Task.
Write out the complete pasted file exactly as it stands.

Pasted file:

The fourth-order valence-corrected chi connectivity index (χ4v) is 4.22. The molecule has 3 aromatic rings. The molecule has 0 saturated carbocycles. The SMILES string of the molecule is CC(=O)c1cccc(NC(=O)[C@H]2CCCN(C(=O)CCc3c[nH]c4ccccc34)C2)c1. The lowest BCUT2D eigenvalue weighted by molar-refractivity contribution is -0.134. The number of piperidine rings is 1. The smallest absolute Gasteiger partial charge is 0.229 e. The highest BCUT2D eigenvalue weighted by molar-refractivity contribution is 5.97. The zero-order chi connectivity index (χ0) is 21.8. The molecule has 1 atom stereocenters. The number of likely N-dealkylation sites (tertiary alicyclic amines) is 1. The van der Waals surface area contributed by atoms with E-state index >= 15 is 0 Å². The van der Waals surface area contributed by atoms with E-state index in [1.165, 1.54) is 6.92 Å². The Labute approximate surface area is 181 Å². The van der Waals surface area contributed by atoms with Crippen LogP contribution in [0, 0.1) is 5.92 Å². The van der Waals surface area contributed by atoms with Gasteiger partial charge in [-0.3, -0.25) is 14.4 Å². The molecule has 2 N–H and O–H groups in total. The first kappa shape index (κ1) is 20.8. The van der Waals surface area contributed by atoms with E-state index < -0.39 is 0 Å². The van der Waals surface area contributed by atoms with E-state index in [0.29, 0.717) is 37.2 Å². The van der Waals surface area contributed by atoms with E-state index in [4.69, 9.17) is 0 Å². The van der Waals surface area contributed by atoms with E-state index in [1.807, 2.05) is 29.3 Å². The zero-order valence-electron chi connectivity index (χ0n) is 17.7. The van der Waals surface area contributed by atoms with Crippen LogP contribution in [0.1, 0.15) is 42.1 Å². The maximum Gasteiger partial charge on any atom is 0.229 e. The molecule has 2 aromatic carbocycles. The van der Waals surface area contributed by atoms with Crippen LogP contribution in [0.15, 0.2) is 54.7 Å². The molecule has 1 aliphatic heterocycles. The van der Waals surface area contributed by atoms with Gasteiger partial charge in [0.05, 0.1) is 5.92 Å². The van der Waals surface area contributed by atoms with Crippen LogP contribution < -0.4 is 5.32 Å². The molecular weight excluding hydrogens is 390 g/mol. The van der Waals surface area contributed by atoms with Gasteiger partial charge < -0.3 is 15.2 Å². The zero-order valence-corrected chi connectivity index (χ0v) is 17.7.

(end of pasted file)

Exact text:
The fourth-order valence-corrected chi connectivity index (χ4v) is 4.22. The molecule has 3 aromatic rings. The molecule has 0 saturated carbocycles. The SMILES string of the molecule is CC(=O)c1cccc(NC(=O)[C@H]2CCCN(C(=O)CCc3c[nH]c4ccccc34)C2)c1. The lowest BCUT2D eigenvalue weighted by molar-refractivity contribution is -0.134. The number of piperidine rings is 1. The smallest absolute Gasteiger partial charge is 0.229 e. The highest BCUT2D eigenvalue weighted by molar-refractivity contribution is 5.97. The zero-order chi connectivity index (χ0) is 21.8. The molecule has 1 atom stereocenters. The number of likely N-dealkylation sites (tertiary alicyclic amines) is 1. The van der Waals surface area contributed by atoms with E-state index >= 15 is 0 Å². The van der Waals surface area contributed by atoms with E-state index in [1.165, 1.54) is 6.92 Å². The Labute approximate surface area is 181 Å². The van der Waals surface area contributed by atoms with Crippen LogP contribution in [0, 0.1) is 5.92 Å². The van der Waals surface area contributed by atoms with Gasteiger partial charge in [-0.3, -0.25) is 14.4 Å². The molecule has 2 N–H and O–H groups in total. The first kappa shape index (κ1) is 20.8. The van der Waals surface area contributed by atoms with E-state index < -0.39 is 0 Å². The van der Waals surface area contributed by atoms with E-state index in [0.29, 0.717) is 37.2 Å². The van der Waals surface area contributed by atoms with E-state index in [4.69, 9.17) is 0 Å². The van der Waals surface area contributed by atoms with E-state index in [1.807, 2.05) is 29.3 Å². The zero-order valence-electron chi connectivity index (χ0n) is 17.7. The van der Waals surface area contributed by atoms with Crippen LogP contribution in [0.1, 0.15) is 42.1 Å². The maximum Gasteiger partial charge on any atom is 0.229 e. The molecule has 2 aromatic carbocycles. The van der Waals surface area contributed by atoms with Crippen LogP contribution in [0.15, 0.2) is 54.7 Å². The molecule has 1 aliphatic heterocycles. The van der Waals surface area contributed by atoms with Gasteiger partial charge in [0.05, 0.1) is 5.92 Å². The van der Waals surface area contributed by atoms with Crippen LogP contribution < -0.4 is 5.32 Å². The molecular weight excluding hydrogens is 390 g/mol. The van der Waals surface area contributed by atoms with Gasteiger partial charge < -0.3 is 15.2 Å². The zero-order valence-corrected chi connectivity index (χ0v) is 17.7.